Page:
Now India is threatening to pull the plug on about 1-million Blackberry users, saying it will block encrypted mail and messenger services if its law enforcement agencies aren't able to monitor them.

The Indian Home Ministry has issued a statement that it will take steps to block these two services [encrypted corporate e-mail and messenger] from the network if a technical solution is not provided by 31 August.
Blackberry manufacturer Research in Motion (RIM) has responded as follows:
"In response to the statement published today by the Government of India, and further to RIM’s Customer Update dated August 2, RIM wishes to provide this additional information to its customers.
"Although RIM cannot disclose confidential regulatory discussions that take place with any government, RIM assures its customers that it genuinely tries to be as cooperative as possible with governments in the spirit of supporting legal and national security requirements, while also preserving the lawful needs of citizens and corporations.
"RIM has drawn a firm line by insisting that any capabilities it provides to carriers for “lawful” access purposes be limited by four main principles:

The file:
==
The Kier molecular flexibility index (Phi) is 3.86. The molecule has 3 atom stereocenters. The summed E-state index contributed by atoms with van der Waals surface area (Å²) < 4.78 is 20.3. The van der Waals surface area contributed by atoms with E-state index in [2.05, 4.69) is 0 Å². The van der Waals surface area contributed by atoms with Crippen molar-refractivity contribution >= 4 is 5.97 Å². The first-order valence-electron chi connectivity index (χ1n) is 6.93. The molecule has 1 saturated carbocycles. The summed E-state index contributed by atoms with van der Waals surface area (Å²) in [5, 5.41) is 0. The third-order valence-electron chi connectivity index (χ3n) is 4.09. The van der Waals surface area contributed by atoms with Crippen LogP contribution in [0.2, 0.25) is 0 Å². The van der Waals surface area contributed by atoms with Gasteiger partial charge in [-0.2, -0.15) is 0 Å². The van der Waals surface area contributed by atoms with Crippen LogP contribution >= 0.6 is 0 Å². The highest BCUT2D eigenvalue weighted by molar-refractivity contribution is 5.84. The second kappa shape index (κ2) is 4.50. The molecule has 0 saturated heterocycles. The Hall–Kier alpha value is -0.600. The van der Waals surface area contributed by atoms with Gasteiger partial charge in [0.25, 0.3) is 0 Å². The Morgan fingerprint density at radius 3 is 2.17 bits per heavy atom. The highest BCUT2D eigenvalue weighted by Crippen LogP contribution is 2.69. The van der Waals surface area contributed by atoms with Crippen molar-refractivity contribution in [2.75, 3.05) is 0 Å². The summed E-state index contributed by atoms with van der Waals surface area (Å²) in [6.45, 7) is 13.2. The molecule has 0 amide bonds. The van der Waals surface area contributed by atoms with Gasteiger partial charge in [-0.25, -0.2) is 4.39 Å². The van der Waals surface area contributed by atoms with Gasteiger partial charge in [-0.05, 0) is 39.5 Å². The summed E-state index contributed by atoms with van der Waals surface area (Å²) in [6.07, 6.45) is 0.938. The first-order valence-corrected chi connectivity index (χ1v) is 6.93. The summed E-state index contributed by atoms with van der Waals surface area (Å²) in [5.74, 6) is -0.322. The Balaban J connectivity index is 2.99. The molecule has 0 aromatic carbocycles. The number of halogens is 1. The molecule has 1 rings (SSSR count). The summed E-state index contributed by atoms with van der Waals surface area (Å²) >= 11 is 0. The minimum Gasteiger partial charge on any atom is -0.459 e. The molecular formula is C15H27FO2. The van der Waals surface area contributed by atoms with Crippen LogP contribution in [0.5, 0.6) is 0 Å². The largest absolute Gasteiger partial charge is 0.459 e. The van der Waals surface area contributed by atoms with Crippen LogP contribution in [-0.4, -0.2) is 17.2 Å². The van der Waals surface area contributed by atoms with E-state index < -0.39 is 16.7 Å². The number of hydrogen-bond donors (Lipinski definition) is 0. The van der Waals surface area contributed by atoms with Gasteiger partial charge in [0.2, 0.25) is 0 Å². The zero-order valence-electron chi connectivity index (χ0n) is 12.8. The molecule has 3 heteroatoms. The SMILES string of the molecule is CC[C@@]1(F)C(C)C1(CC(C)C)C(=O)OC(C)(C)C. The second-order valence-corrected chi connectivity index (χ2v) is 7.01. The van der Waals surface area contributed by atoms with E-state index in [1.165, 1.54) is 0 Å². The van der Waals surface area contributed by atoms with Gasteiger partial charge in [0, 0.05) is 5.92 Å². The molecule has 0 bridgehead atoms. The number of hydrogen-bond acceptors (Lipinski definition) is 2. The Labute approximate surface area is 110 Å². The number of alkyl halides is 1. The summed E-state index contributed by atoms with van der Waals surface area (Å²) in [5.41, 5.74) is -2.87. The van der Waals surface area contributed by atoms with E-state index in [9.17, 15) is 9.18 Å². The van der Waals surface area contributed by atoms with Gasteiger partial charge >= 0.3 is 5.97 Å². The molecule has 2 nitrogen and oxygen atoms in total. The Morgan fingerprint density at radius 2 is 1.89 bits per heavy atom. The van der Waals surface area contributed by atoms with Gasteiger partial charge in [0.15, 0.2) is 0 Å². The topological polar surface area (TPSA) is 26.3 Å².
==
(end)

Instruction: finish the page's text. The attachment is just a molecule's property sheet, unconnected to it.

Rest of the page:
* The carriers’ capabilities be limited to the strict context of lawful access and national security requirements as governed by the country's judicial oversight and rules of law.
* The carriers’ capabilities must be technology and vendor neutral, allowing no greater access to BlackBerry consumer services than the carriers and regulators already impose on RIM’s competitors and other similar communications technology companies.
* No changes to the security architecture for BlackBerry Enterprise Server customers since, contrary to any rumours, the security architecture is the same around the world and RIM truly has no ability to provide its customers’ encryption keys. Also driving RIM’s position is the fact that strong encryption is a fundamental commercial requirement for any country to attract and maintain international business anyway and similarly strong encryption is currently used pervasively in traditional VPNs on both wired and wireless networks in order to protect corporate and government communications.
* RIM maintains a consistent global standard for lawful access requirements that does not include special deals for specific countries."